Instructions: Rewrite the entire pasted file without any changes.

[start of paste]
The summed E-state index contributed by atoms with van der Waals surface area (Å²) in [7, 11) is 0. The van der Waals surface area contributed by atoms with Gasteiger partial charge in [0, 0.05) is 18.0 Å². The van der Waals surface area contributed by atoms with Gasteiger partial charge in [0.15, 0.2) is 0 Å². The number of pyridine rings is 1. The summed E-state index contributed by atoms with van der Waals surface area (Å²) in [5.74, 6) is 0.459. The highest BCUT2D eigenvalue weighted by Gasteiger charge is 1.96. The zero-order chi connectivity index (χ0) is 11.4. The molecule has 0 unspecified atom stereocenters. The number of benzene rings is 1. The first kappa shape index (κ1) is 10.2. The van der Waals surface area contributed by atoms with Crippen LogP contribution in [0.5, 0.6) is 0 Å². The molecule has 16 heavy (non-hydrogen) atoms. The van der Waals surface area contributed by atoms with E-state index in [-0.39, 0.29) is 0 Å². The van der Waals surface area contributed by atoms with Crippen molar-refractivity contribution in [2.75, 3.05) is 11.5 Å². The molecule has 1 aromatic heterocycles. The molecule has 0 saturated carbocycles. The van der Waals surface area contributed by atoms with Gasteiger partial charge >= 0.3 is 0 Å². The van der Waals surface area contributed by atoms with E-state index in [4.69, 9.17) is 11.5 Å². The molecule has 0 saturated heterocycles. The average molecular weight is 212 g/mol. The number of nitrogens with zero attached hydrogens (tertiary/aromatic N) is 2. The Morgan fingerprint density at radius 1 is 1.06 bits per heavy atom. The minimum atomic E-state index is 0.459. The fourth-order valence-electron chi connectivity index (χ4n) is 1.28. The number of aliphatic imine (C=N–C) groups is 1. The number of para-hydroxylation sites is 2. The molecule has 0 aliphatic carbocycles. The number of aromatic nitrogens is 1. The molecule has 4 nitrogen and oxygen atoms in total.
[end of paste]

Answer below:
The summed E-state index contributed by atoms with van der Waals surface area (Å²) in [7, 11) is 0. The van der Waals surface area contributed by atoms with Gasteiger partial charge in [0, 0.05) is 18.0 Å². The van der Waals surface area contributed by atoms with Gasteiger partial charge in [0.15, 0.2) is 0 Å². The number of pyridine rings is 1. The summed E-state index contributed by atoms with van der Waals surface area (Å²) in [5.74, 6) is 0.459. The highest BCUT2D eigenvalue weighted by Gasteiger charge is 1.96. The zero-order chi connectivity index (χ0) is 11.4. The molecule has 0 unspecified atom stereocenters. The number of benzene rings is 1. The first kappa shape index (κ1) is 10.2. The van der Waals surface area contributed by atoms with Crippen LogP contribution in [0.5, 0.6) is 0 Å². The molecule has 16 heavy (non-hydrogen) atoms. The van der Waals surface area contributed by atoms with E-state index in [-0.39, 0.29) is 0 Å². The van der Waals surface area contributed by atoms with Crippen molar-refractivity contribution in [2.75, 3.05) is 11.5 Å². The molecule has 1 aromatic heterocycles. The molecule has 0 saturated carbocycles. The van der Waals surface area contributed by atoms with Gasteiger partial charge >= 0.3 is 0 Å². The van der Waals surface area contributed by atoms with E-state index in [4.69, 9.17) is 11.5 Å². The molecule has 0 saturated heterocycles. The average molecular weight is 212 g/mol. The number of nitrogens with zero attached hydrogens (tertiary/aromatic N) is 2. The Morgan fingerprint density at radius 1 is 1.06 bits per heavy atom. The minimum atomic E-state index is 0.459. The fourth-order valence-electron chi connectivity index (χ4n) is 1.28. The number of aliphatic imine (C=N–C) groups is 1. The number of para-hydroxylation sites is 2. The molecule has 0 aliphatic carbocycles. The number of aromatic nitrogens is 1. The molecule has 4 nitrogen and oxygen atoms in total.